Study mode and duration: 12 months full-time 24 or 36 months part-time 60 months open access
Start date: September 2017
Accreditation: meets the requirements for Further Learning for a Chartered Engineer (CEng)
Field camp: week-long field camp in Scotland
Best student prize sponsored by: Atkins
Why this course?
Throughout the globe, the issues of water scarcity, water security, water economics and health and sanitation all rely on high-quality hydrogeology knowledge. This MSc will prepare you as a functional hydrogeologist to meet the needs of:
The course provides you with the theoretical and practical skills to succeed in a career as a hydrogeologist. You’ll develop sound fieldwork skills which are sought-after by employers.
The MSc involves a curriculum of eight core classes and a range of optional classes. Each module is taught two to three hours per week over eight to 11 weeks.
Alternatively, the Open Access programme allows professionals to take single modules for Continuous Professional Development (CPD) purposes, or build up towards six modules to gain a Postgraduate Certificate.
MSc research project
Following successful completion of the taught component, you’ll undertake a dissertation project. We encourage you to complete this overseas. Our MSc course leader has extensive contacts in arid countries such as Malawi, Mozambique, Tanzania, Zambia, the Middle East and Asia, giving you valuable, varied learning opportunities and practical experience around the world.
In the spring semester you go on a week-long field camp in Scotland. You’ll get the opportunity to put much of the learned theory into practice.
Site visits introduce you to the geology and hydrogeology of the study area. You’ll gain practical experience in conducting pump tests, recovery tests and chemical sampling.
As part of the class Independent Study in Collaboration with Industry you undertake a work placement where you report to the offices of a hydrogeological organisation and actively contribute to one of their ongoing projects.
This is a very valuable experience for you as it allows you to work as hydrogeologists for a number of weeks exposing yourself to a working environment as well as allowing you to build up contacts within industry.
One year full-time study involves attendance at classes over two terms, plus a dissertation during the third term.
Part-time (open to UK/EU students only) involves class attendance in Years 1 & 2 and a dissertation in Years 2 or 3. Depending on timetables, just two days work release per week may be needed for 24 weeks in the year.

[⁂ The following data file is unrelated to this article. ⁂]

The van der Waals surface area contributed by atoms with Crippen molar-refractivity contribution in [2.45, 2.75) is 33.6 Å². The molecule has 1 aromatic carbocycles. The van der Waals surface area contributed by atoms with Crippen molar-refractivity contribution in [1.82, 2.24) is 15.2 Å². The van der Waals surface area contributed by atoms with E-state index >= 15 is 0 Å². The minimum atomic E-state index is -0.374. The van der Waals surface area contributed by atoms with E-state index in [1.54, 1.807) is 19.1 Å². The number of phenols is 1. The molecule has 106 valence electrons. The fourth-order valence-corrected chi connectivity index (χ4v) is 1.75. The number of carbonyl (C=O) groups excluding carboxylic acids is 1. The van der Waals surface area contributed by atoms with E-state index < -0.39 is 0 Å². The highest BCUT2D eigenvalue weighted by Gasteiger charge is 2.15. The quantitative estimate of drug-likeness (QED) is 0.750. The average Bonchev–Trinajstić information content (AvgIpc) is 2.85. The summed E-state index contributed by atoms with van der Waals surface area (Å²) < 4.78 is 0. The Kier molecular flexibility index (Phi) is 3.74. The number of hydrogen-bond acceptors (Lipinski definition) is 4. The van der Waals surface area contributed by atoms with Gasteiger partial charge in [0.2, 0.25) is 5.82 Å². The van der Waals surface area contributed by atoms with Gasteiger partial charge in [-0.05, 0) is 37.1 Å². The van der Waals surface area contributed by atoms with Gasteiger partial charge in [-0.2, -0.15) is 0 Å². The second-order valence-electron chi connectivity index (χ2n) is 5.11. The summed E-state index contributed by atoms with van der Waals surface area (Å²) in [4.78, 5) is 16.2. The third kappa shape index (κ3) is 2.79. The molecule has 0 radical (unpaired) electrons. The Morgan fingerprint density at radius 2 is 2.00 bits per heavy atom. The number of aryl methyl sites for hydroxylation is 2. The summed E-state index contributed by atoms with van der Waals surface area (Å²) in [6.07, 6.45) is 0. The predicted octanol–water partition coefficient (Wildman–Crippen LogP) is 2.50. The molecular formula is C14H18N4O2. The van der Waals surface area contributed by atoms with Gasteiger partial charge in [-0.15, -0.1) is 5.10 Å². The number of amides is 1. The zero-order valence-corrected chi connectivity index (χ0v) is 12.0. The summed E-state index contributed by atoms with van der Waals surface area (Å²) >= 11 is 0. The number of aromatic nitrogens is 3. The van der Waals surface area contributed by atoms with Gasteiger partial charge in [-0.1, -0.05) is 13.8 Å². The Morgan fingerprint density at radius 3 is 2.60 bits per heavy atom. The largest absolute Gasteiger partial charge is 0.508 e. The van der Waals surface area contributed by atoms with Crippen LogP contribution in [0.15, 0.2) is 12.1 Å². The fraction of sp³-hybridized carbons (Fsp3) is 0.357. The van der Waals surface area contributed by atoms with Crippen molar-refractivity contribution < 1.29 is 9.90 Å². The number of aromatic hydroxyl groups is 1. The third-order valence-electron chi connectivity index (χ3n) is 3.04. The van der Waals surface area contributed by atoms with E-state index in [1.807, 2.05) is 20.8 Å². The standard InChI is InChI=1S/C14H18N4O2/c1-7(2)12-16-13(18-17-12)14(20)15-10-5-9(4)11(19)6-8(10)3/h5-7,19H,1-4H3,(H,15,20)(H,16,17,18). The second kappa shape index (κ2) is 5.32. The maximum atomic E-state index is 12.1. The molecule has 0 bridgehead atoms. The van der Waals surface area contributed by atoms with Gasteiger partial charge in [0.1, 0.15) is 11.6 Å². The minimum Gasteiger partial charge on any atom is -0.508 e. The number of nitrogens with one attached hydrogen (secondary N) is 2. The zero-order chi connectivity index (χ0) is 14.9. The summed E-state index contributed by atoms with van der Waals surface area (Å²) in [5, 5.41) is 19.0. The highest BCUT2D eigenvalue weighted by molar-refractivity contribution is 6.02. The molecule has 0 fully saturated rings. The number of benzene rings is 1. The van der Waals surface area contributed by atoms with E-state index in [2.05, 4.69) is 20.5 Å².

You can also study this course part-time through online distance learning, over 36 months, offering a flexible learning mode of study.
Our £6 million state-of-the-art laboratory facilities are well-equipped with high-technological instrumentation and available space to investigate:
This degree is accredited as meeting the requirements for Further Learning for a Chartered Engineer (CEng) for candidates who have already acquired a partial CEng accredited undergraduate first degree.
You've the opportunity to undertake a work placement class where you’ll work with a hydrogeological organisation and actively contribute to one of their ongoing projects.
Home students can also choose to study through Flexible Learning. This is initially a non-graduating route. You register for one module at a time and have the option to build up credits eventually leading to a Postgraduate Certificate, Postgraduate Diploma or MSc. You can take up to five years to achieve the qualification.
This option is popular with students in employment, who may wish to undertake modules for Continuing Professional Development purposes.
Home students who do not meet the normal MSc entry requirements for this programme are welcome to apply through the Flexible Learning route.
Within the background of land redevelopment (residential, industrial/commercial and gardens/parks), this class aims to provide insights into the remediation of contaminated land, including the regulatory framework and risk assessment, sampling & analysis, and various remedial techniques for contaminated land.
Students will acquire familiarity with, and practice of, research techniques, and examine different ways of, and gain experience in, presenting research results.